Multinational Corporations are the main actors driving economic globalisation which thrives when market forces are de-regulated, allowing essential goods and services to be allocated by commercial activity, not human need. The result is a world economy that favours affluent countries and their corporate interests whilst neglecting those living in extreme poverty who the market fails to reach.
Environmental damage caused by the oil industry in the Niger Delta has brought poverty, conflict and despair to local people. Energy corporations have undermined communities' rights to health, employment and an adequate standard of living, says a report by Amnesty International.
In response to charges of human rights violations in Nigeria, Shell has made one of the largest recorded corporate payouts.
Human rights lawyers view the settlement as a step towards international businesses being made accountable for the social and environmental impact of their actions.
It has become fashionable to laud corporate social responsibility as a win-win practice for
business and society. Yet CSR
is a misleading and distracting doctrine that blinds us to the political realities of corporate economic
globalization, writes Jessica Ludescher.
Local communities throughout the tropics are suffering as agribusiness seek
to redesign the world map of sugar by introducing GM. This development must be rejected as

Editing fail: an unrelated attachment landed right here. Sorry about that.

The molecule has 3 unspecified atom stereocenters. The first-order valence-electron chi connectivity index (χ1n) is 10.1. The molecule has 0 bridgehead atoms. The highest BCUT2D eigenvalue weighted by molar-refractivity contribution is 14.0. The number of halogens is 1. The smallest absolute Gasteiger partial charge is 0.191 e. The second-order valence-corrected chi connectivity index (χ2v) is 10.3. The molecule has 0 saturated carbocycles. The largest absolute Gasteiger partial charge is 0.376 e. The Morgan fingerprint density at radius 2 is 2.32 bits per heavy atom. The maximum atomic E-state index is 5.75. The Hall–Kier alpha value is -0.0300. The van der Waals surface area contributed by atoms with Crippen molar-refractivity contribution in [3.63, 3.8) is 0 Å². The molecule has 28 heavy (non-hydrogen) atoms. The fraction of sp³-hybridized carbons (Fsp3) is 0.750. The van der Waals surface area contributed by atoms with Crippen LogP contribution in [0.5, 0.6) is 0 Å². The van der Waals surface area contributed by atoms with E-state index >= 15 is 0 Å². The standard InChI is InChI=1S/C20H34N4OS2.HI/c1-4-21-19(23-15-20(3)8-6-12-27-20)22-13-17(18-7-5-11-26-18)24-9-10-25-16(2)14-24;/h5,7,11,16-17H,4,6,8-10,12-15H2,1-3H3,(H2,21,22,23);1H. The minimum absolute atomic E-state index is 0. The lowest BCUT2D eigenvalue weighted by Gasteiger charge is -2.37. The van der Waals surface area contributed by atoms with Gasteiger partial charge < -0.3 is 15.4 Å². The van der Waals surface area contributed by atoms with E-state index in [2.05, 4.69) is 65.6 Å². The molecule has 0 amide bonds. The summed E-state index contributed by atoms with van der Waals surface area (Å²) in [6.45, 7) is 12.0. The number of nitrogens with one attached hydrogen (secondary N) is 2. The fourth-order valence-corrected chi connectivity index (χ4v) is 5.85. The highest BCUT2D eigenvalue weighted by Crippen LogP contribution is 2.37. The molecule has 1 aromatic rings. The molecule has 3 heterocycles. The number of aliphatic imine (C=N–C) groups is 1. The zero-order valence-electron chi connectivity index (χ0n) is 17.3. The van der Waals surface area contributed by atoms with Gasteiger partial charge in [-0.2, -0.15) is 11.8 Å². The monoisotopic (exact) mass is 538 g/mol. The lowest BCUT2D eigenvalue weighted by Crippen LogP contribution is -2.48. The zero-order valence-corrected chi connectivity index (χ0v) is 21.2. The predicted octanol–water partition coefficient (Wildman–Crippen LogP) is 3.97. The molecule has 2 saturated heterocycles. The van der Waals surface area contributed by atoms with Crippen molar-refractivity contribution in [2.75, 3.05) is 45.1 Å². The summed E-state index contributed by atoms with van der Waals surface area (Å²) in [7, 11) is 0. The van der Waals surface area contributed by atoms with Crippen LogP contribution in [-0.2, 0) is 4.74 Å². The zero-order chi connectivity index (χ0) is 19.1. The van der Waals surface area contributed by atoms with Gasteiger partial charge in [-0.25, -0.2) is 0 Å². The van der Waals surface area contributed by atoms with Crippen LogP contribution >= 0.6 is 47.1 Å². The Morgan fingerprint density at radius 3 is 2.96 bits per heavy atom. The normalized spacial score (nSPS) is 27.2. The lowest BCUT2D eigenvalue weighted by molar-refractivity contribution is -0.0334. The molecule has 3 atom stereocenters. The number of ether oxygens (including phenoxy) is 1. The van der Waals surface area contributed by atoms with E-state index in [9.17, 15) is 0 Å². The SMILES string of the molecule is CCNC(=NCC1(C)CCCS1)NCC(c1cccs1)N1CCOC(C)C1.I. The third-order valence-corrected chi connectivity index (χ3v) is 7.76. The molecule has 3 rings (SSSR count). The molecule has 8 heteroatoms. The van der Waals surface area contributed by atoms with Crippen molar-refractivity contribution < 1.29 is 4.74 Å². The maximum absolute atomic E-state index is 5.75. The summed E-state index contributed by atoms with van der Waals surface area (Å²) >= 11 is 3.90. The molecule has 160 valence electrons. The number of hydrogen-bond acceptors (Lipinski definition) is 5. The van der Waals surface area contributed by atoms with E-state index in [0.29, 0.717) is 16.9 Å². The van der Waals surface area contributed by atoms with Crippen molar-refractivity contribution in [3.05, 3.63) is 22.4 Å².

the industrialisation of a food crop with significant cultural and economic
meaning, warns a report by GRAIN.
current financial crisis offers an opportunity to question the corruption of children's
culture by rampant commercialisation, commodification and consumption. A
road to recovery cannot be simply about returning to a re-established, bankrupt consumer society, argues Henry A. Giroux.
The US-led 'reconstruction' of Iraq and Afghanistan illustrates the growing role of agribusiness on the battlefield, the blossoming of a private 'development' industry and a dangerous merging of the military and corporate humanitarianism, argue GRAIN.
A new report has named numerous major
banks that conduct business with corrupt regimes. By accepting such customers,
these banks are assisting those who are squandering state assets to enrich themselves or
brutalise their own people. Report by Global Witness.